It is a problem no one wants to admit exists across America. But from seedy motels to luxury resorts it does: prostitution, and human sex trafficking. Some call it modern-day slavery. And an effort born in St. Louis will help shed light on the industry's dirty little secret.
"I worked 20 years in the hotel industry and I had no idea this was happening," said Kimberly Ritter, a meeting planner with Nix Conference and Meeting Managers, based in St. Louis.
What happened Wednesday night in Soulard mean the secret is out.
"It means that people are paying attention," said Katie Rhoades, who was a victim of the sex trade industry when she was a teenage girl. "Back when I got out ten years ago, we were nothing more than prostitutes. The word exploitation wasn`t used. There wasn't this idea that we were victims of human trafficking."
Rhoades ran away from home and at the age of 18, she became a stripper. Eventually, a pimp turned her into a prostitute. She escaped from that life by calling an adult friend and asking for help getting off drugs. She hid her past as a prostitute for a while. 'There was a since of shame,' she said. She spent years trying to heal herself, eventually going back to school. In December she graduated with a master`s degree in social work. She now works as an advocate.
Rhoades watched with pride as Nix did something no other meeting planners in the United States have ever done. They signed a Meeting Planners` Code of Conduct, which they helped draw up with ECPAT-USA, a non-governmental agency that works to end child sex trafficking. ECPAT stands for End Child Prostitution, Pornography and Trafficking.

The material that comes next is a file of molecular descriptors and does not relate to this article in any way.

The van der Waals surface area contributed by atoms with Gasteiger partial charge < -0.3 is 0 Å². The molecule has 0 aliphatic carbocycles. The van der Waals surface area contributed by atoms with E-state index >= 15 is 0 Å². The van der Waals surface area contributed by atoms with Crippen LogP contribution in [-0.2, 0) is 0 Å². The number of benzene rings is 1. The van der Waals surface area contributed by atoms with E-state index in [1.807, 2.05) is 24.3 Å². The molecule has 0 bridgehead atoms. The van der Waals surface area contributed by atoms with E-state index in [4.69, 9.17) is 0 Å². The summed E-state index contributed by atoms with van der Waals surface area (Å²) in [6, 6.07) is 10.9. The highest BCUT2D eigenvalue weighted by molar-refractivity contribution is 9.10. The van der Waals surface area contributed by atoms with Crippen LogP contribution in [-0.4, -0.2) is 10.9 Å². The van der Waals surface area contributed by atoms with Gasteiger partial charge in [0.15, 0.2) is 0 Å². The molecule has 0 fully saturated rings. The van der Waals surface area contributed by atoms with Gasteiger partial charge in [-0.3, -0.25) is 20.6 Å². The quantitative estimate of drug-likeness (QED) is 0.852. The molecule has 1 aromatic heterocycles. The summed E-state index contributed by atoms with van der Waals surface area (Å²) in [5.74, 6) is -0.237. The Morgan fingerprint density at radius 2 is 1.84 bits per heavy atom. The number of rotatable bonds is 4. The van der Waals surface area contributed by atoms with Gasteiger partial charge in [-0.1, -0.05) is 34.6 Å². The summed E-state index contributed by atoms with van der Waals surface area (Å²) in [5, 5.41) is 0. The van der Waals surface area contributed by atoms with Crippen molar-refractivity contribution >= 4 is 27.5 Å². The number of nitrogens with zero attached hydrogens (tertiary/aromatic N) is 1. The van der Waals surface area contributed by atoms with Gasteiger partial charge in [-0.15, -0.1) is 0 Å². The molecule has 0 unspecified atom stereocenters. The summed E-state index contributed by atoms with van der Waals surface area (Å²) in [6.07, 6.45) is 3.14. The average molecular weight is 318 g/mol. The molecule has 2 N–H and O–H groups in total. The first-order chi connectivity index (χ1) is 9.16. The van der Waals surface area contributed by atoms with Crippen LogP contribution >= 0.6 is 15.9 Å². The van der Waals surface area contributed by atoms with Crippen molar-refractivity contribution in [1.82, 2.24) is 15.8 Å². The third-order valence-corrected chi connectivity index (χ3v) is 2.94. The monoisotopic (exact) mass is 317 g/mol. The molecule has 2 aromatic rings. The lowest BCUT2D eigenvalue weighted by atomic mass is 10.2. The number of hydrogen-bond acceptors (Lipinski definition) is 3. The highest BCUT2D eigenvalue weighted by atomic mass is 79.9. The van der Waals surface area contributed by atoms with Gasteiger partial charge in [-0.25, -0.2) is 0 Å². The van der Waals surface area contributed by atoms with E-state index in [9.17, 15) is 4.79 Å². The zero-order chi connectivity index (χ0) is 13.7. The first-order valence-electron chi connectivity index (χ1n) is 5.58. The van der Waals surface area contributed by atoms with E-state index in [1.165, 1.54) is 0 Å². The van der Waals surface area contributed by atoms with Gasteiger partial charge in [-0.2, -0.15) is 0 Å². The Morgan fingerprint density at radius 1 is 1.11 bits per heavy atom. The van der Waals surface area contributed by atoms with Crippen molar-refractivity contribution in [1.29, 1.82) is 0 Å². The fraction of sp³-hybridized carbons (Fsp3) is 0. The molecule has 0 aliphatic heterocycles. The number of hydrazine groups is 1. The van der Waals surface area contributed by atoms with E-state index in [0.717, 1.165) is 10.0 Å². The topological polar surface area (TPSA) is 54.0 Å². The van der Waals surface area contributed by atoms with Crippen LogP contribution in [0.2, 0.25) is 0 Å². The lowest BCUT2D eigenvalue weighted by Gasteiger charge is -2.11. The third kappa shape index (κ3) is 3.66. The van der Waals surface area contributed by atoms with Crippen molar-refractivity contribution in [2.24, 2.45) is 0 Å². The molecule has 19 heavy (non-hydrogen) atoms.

"As meeting planners, we represent not just one person sleeping in a hotel one night, we represent 21 thousand room nights in a year, so when we walk in a hotel, we have a voice," explained Ritter. "We want to talk to general managers and we want have to recognize that there is an issue. And we want them to help us put a stop to it."
Nix pledges to quiz every hotel they do business with about their human trafficking policy, encouraging them to train employees on how to spot victims and more importantly to save them.
"The hotels involved were anything from roadside motels to five star luxury hotels," said Rhoades.
Michelle Guelbart of ECPAT-USA said hotel staff members are on the front lines of the fight against the human sex trade.
"They might see it and feel uncomfortable, but they don`t know what to do," she said. After training, "They can see that this is a victim, she`s being exploited, then identify her and to call the proper authorities to rescue her."
In July, Nix was instrumental in getting the St. Louis Millennium hotel to sign ECPAT's Code of Conduct for hotels. The reason is the Sisters of St. Joseph. The nuns were planning a conference for the summer, and using Nix as their meeting managers. They were determined to find a hotel with a strict policy against human sex trafficking. Ritter approached the Millennium, which agreed to sign the ECPAT Code of Conduct. Employers received ECPAT training on what to look for, and have since reported questionable activity to police.
The Code of Conduct was not applicable to meeting planners, so Nix went to work with ECPAT to draw one up. They hope other meeting planners agree to sign on soon.